NAACP Opposes Discriminatory Provisions In Gang Abatement And Prevention Act

S. 132 COULD INSTITUTIONALIZE NEW RACIAL PROFILING PRACTICES BY LAW ENFORCEMENT

The Issue:
Legislation has been introduced in the United States Senate, S. 132, the Gang Abatement and Prevention Act of 2009, which dramatically expands powers of law enforcement to try to address gang related activities and vastly increases punishments for those convicted of the same activities.  While the NAACP agrees that gang violence is having a devastating effect on American lives, neighborhoods, and communities, and needs to be dealt with effectively, we respectfully disagree with the potentially discriminatory approach taken in S. 132.  Specifically, the NAACP is concerned that provisions in S. 132 in its current form are destructive and counterproductive.  We are opposed to the invariable increase in racial and ethnic disparities that will result from this bill’s discriminatory enforcement, the bill’s overly broad definition of “gang” and “gang crime,” and its excessive penalties, including life without parole for youth as well as for adults.  The legislation would also create “Gang member database” which would collect names of those identified as gang members.  Because of problems with the “criminal intent” provision, as well as the lack of a common criminal purpose requirement in the bill, the potential for innocent young people and other to erroneously be added to this data base is high.  There is also a lack of clarity in the bill about how one can be removed from this data base that is extremely problematic.

African American and Latino communities consistently bear the brunt and the cost of suppression and interdiction strategies, and S. 132 will not be an exception.  The definitions in this bill are of particular concern because the lack of directives governing this bill’s enforcement will invariably lead to an increase in the already troubling racial and ethnic disparity in the juvenile and criminal justice systems, criminalizing the conduct of many more people - particularly young men of color - whose conduct was never contemplated by this legislation.  Of special concern is the expansion of the definition of a “gang” and “Gang Crime”, which are so broad and vague in S. 132 that they will dramatically increase unwarranted federal prosecution of children and youth, especially low-income youth and youth of color.  The definitions fail to include one of the most fundamental tenets of criminal law: criminal intent.  As written, there is no “common criminal purpose” requirement in the bill.  Thus, a group of young people who come together for any legal group activity and not for the purpose of committing gang crime will still be vulnerable to federal prosecution under this bill.   The definitions of “gang” and “gang crime” in S. 132 are overbroad, vague, and will invite discriminatory enforcement.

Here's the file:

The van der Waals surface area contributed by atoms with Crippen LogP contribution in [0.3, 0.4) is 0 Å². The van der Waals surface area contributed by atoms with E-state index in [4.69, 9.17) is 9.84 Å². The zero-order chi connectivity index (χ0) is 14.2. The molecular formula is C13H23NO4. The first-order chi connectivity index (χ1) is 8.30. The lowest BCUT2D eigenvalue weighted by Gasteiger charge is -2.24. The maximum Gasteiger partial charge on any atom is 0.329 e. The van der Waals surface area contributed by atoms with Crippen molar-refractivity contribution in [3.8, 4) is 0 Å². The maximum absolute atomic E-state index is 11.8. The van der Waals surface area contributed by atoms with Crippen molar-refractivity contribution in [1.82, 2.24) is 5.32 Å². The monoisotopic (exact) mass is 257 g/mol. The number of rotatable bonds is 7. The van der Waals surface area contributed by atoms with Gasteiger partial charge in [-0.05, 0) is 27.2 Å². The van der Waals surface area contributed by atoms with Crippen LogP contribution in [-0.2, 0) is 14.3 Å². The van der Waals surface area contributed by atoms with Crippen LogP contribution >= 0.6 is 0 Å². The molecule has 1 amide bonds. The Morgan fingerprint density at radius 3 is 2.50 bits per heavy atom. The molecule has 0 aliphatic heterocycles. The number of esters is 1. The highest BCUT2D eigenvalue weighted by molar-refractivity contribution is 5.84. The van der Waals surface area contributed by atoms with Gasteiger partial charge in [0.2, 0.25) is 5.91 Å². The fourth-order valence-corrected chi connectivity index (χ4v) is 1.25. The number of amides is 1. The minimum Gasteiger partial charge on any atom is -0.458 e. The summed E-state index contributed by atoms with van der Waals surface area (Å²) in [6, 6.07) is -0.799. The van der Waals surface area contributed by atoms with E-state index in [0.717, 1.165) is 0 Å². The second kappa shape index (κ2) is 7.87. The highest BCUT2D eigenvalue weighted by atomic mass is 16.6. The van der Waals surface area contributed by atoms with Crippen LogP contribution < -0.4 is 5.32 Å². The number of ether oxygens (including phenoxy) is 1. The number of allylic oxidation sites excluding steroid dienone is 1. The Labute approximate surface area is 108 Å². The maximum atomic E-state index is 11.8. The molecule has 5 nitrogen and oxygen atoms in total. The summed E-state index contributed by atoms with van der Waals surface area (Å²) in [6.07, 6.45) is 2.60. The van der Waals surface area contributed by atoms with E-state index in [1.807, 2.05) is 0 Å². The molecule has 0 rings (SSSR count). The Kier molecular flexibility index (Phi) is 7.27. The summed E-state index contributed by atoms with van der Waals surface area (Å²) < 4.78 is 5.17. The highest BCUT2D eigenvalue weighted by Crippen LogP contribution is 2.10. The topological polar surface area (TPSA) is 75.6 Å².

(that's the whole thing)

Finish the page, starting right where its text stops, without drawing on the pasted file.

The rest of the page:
Young men of color are disproportionately identified as gang members and targeted for surveillance, arrest and incarceration, while whites - who make up a significant share of gang members - rarely show up in law enforcement accounts of gang enforcement efforts.  For instance, African American and Latinos are roughly 15 times more likely than whites to be identified by police as gang members, despite the fact that whites account for more than 40 percent of adolescent gang members.

The NAACP is committed to working with the supporters of S. 132 to amend and improve the bill to eliminate the potential for increased racial profiling and racial disparities by law enforcement and to include proven prevention strategies, especially for youth.  Of special interest is the inclusion of the Youth Promise Act, introduced by Senators Casey (PA) and Snowe (ME) in the Senate and Congressman Scott (VA) in the House.

 

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